Translate in Immersive Reader in Microsoft Edge is available in preview builds today.
Hear the web with Read aloud in Microsoft Edge

Already in Microsoft Edge, Read aloud translates words on a web page into spoken text so you can absorb information in multiple ways. Anyone can benefit from using Read aloud to simplify their lives and listen to website content without being tethered to a screen. With Read aloud, you can hear the text read aloud to you and words are highlighted as you go so that you can easily follow along to aid comprehension. We currently have 25 voice options to choose from based on your preference for voice in 13 languages and 21 locales, with our most natural sounding voices yet.
Read aloud is now generally available in desktop and mobile, and works on and offline. Read aloud for PDF is available in preview builds today.
Celebrate our community with our featured Bing homepage image

Beyond offering inclusive tools for web accessibility, Microsoft also highlights key contributors to this space. On Global Accessibility Awareness Day, on the Bing homepage, we are showcasing a painting by Jeff Hanson, an award-winning artist. Hanson is legally blind and only vaguely sees shapes and colors and has developed a unique tactile process that helps him feel his compositions by first plastering the canvas with a thick plastic material. Once that hardens, he uses the defined ridges to navigate the piece to apply his signature vibrant color. Today we’re featuring Hanson’s painting to observe the ongoing work to make technology accessible for more people around the world. Please visit Bing.com on May 21 to take a closer look at Hanson’s painting, plus listen to a short audio clip of the artist talking about his work. If you’re reading this after May 21, you can see the image here. Check out more of his paintings at JeffHansonArt.com.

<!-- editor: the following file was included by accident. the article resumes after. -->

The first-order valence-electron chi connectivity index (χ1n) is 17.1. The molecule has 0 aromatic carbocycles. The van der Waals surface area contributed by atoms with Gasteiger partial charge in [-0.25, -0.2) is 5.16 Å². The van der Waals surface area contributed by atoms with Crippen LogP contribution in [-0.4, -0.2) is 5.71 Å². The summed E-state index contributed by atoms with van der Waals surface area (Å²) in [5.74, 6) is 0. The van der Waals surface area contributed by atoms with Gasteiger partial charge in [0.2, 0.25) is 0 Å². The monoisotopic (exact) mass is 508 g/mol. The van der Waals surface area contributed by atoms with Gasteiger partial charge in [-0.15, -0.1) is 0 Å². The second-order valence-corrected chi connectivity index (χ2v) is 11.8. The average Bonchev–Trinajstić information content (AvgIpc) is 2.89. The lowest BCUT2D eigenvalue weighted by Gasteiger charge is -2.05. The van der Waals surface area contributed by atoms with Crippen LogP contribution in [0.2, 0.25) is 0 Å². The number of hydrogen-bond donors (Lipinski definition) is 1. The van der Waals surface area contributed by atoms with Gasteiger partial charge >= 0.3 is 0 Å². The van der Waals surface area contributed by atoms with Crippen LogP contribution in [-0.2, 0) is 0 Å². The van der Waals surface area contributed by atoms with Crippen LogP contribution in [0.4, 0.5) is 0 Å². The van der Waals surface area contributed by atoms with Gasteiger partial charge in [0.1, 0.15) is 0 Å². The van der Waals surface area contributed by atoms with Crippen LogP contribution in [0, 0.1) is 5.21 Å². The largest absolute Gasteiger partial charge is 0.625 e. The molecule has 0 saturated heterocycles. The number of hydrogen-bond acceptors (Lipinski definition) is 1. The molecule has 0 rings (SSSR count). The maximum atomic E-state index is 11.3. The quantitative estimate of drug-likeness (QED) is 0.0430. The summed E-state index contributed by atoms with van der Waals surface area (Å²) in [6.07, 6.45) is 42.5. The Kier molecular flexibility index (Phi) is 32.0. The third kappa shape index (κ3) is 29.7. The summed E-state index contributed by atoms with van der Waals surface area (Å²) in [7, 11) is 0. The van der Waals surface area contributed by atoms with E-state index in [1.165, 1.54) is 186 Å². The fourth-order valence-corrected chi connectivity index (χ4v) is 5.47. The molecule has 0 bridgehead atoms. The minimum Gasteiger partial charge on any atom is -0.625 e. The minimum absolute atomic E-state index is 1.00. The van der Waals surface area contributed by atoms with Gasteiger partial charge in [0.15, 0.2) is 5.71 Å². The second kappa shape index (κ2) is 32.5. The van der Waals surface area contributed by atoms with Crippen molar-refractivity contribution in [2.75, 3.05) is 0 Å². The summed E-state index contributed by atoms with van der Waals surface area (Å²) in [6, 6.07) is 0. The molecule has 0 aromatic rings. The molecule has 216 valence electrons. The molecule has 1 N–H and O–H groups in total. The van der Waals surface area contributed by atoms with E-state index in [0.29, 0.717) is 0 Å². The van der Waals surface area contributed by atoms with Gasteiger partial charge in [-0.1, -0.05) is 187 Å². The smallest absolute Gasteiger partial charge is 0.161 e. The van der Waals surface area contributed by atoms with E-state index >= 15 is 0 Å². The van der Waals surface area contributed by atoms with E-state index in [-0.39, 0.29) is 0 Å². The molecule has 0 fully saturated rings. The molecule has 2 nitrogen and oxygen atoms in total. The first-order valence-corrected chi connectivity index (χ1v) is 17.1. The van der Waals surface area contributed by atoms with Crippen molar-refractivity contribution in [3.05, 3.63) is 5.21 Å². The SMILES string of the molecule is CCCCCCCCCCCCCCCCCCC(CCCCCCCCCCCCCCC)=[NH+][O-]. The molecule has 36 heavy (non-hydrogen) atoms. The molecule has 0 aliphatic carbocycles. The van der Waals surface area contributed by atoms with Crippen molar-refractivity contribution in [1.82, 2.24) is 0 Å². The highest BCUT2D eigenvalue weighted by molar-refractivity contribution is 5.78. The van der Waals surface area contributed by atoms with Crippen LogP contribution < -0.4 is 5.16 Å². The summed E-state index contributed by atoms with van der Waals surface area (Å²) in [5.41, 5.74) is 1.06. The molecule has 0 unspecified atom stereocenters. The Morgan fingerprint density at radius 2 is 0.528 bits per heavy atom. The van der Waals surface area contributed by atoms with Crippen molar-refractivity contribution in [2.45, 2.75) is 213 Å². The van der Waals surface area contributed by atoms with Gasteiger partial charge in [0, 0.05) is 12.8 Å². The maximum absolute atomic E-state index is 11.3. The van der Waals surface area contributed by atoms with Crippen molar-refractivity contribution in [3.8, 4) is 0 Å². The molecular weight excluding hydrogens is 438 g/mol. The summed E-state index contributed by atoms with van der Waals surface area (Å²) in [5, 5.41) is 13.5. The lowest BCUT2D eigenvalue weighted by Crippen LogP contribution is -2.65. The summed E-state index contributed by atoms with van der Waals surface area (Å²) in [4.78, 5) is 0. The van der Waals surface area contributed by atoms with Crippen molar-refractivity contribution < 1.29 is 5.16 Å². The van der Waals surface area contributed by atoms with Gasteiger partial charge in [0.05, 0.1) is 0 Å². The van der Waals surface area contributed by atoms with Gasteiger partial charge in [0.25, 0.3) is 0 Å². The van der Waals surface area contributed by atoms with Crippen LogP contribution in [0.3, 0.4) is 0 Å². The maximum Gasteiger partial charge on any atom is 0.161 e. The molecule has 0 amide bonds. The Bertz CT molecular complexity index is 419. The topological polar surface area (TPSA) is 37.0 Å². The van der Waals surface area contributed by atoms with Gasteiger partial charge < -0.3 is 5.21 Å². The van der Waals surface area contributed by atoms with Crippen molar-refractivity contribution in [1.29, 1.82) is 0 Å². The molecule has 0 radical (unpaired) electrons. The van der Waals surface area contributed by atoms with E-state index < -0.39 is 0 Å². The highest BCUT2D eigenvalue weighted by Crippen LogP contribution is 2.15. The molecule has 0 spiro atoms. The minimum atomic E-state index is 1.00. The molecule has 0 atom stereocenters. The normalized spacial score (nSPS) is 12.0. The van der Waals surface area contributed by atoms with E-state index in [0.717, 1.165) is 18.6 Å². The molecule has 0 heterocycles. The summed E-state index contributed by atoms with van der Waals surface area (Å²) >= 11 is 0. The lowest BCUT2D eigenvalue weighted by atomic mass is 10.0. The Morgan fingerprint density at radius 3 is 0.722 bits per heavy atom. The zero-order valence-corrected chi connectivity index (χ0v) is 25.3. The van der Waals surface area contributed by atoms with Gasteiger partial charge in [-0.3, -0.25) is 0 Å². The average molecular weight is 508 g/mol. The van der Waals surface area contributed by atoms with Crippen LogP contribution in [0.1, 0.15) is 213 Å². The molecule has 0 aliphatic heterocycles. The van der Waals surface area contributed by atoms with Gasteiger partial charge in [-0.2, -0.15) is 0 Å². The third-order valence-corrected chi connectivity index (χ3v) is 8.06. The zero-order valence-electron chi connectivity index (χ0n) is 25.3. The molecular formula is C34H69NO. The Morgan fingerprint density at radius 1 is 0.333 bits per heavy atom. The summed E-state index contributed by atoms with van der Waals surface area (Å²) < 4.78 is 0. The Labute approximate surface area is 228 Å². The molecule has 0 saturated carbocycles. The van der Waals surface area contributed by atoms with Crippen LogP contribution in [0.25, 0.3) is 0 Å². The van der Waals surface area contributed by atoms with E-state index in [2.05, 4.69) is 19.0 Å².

The web is for everyone, and we are committed to building more inclusive experiences in Microsoft Edge in the coming year. As a company our mission is to empower every person and every organization on the planet to achieve more – and this is something we care deeply about. If you haven’t yet downloaded the new Microsoft Edge, please try it today. You can also read more about how students from Newmark Schools are using accessibility tools while learning from home in our Education blog. For other tips on how to make the most out of accessibility features across Microsoft products, please visit our remote learning resource site.